I don’t rate any of these companies as good investment propositions however cheap they may appear to be until they show that they have solved these problems.

Roger Lawson (Twitter: htt ps:// )

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Departures – AA and Blur

Yesterday was the start of many people’s holidays. But two company chief executives are going to be taking longer holidays than they expected.

The Executive Chairman of the AA Plc (AA.) Bob Mackenzie has gone. The announcement from the company said he “has been removed by the board….for gross misconduct, with immediate effect”. According to press reports, this arose from a fracas in a bar, although there is also a suggestion that he may be suffering from a mental illness. Some newspapers just suggested it was a “Jeremy Clarkson moment”.

The share price of the AA dropped 14% on the day, which probably reflects the problems that can arise when you have an Executive Chairman dominating a business. It’s not recommended corporate governance practice and personally I tend to avoid companies who have them.

The AA is an interesting organisation which provides breakdown cover and other services for many motorists. Back in 1905, it was formed to warn drivers about speed traps. It later transmogrified into a commercial organisation when the members sold out. Now it is one of the largest operators of driver education programmes such as speed awareness courses. That has become a booming industry and more than a million drivers are now attending speed awareness courses each year. This has resulted in the funding not just of commercial organisations such as the AA but more than £40 million per year goes to the police and local authorities. For the first time in English law, it is now allegedly legal to pay the police to drop prosecutions – all you have to do is promise to attend such a course. There is no evidence that it has any benefit in road safety. More information on this dubious practice is present here: (a campaign run by the ABD against it).

The other departure yesterday was of founder and CEO of Blur Group (BLUR) Philip Letts. This was a company that listed on AIM more than 5 years ago and in 2014 traded at a price as high as 665p. It’s now 3p.

This was a company that was a typical “concept” stock. It was going to revolutionise the commissioning by SMEs of services which is still very much an informal market by introducing an internet market. Mr Letts must be a very persuasive person to keep the business alive this long by repeated fund raisings. But it’s a typical example of how unproven business models are very risky investments. Most companies would have changed the business focus and the CEO long ago, or simply wound up, but Mr Letts persisted.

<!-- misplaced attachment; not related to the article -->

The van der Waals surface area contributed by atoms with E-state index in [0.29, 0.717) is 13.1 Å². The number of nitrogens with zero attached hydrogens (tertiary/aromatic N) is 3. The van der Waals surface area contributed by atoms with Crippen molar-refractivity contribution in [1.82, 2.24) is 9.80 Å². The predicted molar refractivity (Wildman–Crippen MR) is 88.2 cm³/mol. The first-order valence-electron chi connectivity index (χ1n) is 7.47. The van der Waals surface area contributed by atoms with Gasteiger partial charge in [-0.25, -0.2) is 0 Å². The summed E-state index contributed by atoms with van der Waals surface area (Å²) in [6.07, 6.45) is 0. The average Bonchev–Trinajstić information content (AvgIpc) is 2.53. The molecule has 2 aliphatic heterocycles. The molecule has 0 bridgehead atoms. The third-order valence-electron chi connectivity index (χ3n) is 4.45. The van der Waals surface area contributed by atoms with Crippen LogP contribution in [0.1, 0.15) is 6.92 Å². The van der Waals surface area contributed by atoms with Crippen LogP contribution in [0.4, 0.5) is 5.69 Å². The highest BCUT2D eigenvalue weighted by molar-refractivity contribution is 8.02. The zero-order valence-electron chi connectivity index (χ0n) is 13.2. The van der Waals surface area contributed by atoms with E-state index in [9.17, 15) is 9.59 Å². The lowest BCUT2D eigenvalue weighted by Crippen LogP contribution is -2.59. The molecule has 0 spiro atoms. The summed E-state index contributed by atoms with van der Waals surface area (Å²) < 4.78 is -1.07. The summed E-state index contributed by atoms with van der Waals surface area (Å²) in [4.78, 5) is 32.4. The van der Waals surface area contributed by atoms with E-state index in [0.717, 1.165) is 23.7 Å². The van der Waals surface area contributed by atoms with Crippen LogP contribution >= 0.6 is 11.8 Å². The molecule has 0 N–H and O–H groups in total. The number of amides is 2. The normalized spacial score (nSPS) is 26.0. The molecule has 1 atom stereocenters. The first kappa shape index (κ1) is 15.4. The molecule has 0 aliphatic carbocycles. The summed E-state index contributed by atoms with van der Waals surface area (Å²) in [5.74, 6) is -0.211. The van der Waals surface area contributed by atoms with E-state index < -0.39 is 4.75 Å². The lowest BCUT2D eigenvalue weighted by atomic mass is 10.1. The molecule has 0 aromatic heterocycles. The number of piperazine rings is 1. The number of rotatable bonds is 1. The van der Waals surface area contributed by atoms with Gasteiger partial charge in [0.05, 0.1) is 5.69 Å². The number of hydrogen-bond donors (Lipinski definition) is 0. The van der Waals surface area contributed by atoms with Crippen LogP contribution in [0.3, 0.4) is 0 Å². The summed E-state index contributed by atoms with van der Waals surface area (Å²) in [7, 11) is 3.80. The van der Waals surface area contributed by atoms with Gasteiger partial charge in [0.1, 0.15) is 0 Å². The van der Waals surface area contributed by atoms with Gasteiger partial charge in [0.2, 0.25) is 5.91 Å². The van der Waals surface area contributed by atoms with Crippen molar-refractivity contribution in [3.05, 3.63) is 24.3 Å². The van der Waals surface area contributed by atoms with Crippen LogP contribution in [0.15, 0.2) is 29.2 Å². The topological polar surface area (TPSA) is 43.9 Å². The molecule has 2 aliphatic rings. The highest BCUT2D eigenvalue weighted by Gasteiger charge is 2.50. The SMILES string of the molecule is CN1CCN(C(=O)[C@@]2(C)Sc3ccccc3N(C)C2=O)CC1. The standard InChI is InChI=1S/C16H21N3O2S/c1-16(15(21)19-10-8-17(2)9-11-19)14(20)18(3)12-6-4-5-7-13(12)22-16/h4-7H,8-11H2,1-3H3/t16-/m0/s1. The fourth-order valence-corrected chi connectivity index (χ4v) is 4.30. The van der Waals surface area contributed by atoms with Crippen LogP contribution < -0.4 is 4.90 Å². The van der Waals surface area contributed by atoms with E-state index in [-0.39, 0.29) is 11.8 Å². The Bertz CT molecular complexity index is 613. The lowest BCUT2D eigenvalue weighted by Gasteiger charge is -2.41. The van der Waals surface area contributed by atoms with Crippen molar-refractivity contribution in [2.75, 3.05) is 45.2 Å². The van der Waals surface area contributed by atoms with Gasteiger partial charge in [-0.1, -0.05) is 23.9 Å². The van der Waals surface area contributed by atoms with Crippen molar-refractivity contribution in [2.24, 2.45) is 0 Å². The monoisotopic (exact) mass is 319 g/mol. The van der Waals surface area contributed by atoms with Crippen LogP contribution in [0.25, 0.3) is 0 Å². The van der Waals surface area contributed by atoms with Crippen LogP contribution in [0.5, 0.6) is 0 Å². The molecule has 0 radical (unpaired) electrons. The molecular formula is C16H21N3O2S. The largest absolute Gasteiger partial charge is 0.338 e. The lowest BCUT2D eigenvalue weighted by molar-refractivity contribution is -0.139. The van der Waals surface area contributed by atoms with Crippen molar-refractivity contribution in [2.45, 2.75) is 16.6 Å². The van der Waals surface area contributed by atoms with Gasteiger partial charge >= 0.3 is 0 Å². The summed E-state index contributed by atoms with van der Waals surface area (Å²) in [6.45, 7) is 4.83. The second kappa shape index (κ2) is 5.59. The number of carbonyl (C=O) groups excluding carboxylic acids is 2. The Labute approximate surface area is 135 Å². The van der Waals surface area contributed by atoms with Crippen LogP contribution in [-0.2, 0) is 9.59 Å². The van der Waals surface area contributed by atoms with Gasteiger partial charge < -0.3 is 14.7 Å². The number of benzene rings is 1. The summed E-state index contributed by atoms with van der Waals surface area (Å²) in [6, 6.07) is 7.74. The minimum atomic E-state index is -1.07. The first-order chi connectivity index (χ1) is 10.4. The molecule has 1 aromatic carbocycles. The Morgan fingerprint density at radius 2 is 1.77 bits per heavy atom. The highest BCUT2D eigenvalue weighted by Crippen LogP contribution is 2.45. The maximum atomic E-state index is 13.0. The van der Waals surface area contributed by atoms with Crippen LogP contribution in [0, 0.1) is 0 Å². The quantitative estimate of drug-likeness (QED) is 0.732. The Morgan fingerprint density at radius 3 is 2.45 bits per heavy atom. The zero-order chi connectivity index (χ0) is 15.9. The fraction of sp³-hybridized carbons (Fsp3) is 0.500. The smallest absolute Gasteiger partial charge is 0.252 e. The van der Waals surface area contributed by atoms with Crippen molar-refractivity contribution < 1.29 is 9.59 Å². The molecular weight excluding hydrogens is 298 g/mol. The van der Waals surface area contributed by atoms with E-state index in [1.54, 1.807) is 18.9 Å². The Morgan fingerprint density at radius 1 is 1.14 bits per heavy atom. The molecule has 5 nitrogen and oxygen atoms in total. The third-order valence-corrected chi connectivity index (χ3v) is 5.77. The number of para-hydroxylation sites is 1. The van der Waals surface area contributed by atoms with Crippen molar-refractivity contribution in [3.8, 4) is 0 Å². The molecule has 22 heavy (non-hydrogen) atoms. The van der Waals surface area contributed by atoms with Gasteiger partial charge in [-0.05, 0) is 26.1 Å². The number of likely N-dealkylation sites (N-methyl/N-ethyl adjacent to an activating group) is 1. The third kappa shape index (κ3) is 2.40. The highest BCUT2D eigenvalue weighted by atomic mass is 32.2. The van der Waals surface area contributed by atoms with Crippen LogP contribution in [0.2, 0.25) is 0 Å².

Yesterday the temporary suspension on AIM was lifted as they finally published some accounts. The results were slightly improved in that losses were reduced, but it still looks an unviable business unless the new management can make substantial changes. Mr Letts was removed from the board effective on the same day.

Incidentally I do hold a few Blur shares – market value now £6 so I hope that has not prejudiced my comments. If you get enthused by the hype surrounding some early stage companies, and the persuasiveness of the management, there is one simple thing to do. That is to only invest a very small amount until the company proves its business model and actually shows that the business is likely to be profitable. Revenue alone is not enough, because anyone can generate revenue by spending lots of your money.

The other protection is when the company fails to achieve its stated business plan, to simply sell and move on. Ignore the tendency to “loss aversion” where you hold the dogs in case of recovery. Or if you fear missing out on a big recovery, simply reduce your holding to a nominal level as I did on Blur and saved myself even more money.

So I invested a very small amount initially and then reduced it later to a miniscule level.

Just one point to note is that the company actually spells its name “blur” rather than “Blur” as I have used above, thus ignoring the rules of English grammar. Such affectations in companies to be “different” are always a bad sign in my experience.

Roger Lawson (Twitter: )